Its tough to tell........ The guys that do it are veeeery tight lipped about what, specifically, they do to the ink to make it "better". This whole industry is like that, actually - the less the general public knows or understands, the easier it is to pull the wool over their eyes! haha I remember a few companies, not too long ago, making all sorts of bold claims about "secret" things that THEY did differently to their machines, ink, etc, that nobody else did, that made their particular systems BETTER..... However, when they can't explain what they do, or why they do it, it causes me to raise an eyebrow and wonder if we're not all being fed the "Emperor's New Clothes" routine....

Having said that, I also don't rule out the need to keep certain information proprietary, to protect against a prying competition.... It is a precarious balance; do you cater to an ever-more-educated public, by meeting their demands for tangible information and explanations, while accepting the risk that the competition might try and copy you? Or, do you cater to your needs, as a business, to protect your proprietary information from the competition, and risk losing potential customers who will never just "take your word for it" that your machine / ink / product is actually better? Its tough to find a happy balance! You know me.... I am all about sharing the information, publicly, and letting the best companies set themselves apart in a very tangible way. If a competitor copies something you are doing (barring copyright or patent infringement)............

... Well, if that one thing was the only thing that set you a part from the competition, then tough break! However, in my experience, the companies that are usually innovating the industry are the ones who excel in multiple areas, such as superior customer service, faster response times, more thoughtful product development, honest marketing, fair evaluations of the competition, etc..... The guys who just "make it by" by copying other peoples' innovations will never be able to stay ahead of the curve, in the long run, so I just trust that the natural process will show the winners and losers for who they are. Therefore, in my warped little mind, it makes much more sense for the companies to be more open about their products and processes, if indeed they do make the quality of the print better, improve the reliability of the machine, or otherwise offer some tangible benefit over other options.

I doubt that will prompt anybody to suddenly tell us all about the process that makes the ink better (aside from the fact that it is delivered in closed bags), but hey, its how I feel. :)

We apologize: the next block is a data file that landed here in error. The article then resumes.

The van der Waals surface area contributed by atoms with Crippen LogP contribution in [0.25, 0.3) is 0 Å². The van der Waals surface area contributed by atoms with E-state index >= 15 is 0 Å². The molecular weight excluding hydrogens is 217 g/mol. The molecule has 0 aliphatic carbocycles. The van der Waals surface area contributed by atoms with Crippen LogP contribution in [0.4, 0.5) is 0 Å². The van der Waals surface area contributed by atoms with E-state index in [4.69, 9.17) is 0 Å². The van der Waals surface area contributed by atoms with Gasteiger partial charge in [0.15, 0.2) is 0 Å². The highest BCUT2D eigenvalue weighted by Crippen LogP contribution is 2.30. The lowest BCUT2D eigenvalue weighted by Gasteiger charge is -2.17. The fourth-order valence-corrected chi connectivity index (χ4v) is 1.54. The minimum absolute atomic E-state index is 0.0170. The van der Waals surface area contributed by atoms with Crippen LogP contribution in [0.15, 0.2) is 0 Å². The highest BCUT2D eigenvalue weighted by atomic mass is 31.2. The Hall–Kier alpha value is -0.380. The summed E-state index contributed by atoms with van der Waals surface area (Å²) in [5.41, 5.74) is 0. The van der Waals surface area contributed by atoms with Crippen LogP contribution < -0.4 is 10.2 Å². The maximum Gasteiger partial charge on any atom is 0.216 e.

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I recently had a urological incident and after that i came out of surgery with several bags and little tubes.... i felt like a dtg.... lol
These bags are flat, their job is to fill all the way up, i can buy some and do some tests with cleaning solution when my ciss will arrive.
Something similar can be done if we add to the ciss main bottles a liquid that does not mix with the ink and it is lighter than the ink, in order to create a film to stop the air from contacting the inks and form problems.
 

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I recently had a urological incident and after that i came out of surgery with several bags and little tubes.... i felt like a dtg.... lol
These bags are flat, their job is to fill all the way up, i can buy some and do some tests with cleaning solution when my ciss will arrive.
Something similar can be done if we add to the ciss main bottles a liquid that does not mix with the ink and it is lighter than the ink, in order to create a film to stop the air from contacting the inks and form problems.
CMOS.
that does not sound fun...:(

hope all is well with that...test em out with the ink..lol:D
 

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they call it degassed...whats the gas oxygen?:D
yes it is o2 and n2 and a few others. i dont know if you meant that as joke , but it started to make think about the process of degassing.
one of the main reasons dtg inks will clog is the exposure of the ink to air. i think simply pumping the ink into closed bags wont do the trick, because there is already gas dissolved in the ink. so you will have to degass the ink first and fill the degassed ink into a bag. in order to keep the ink free from any gas after the degasification, you will have to pump out the air from the bag with a vacuum pump.
i have found a company Ink Debubbling, Ink Deaeration selling special inkjet ink degasser units.

...to be continued....
 

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Justin, I like the idea very much so I patented it (just kidding). But seriously, it seems to very logical at first glance. I remember aftermarket automotive fuel delivery systems that claimed better vaporization of fuel using a similar rifling technique.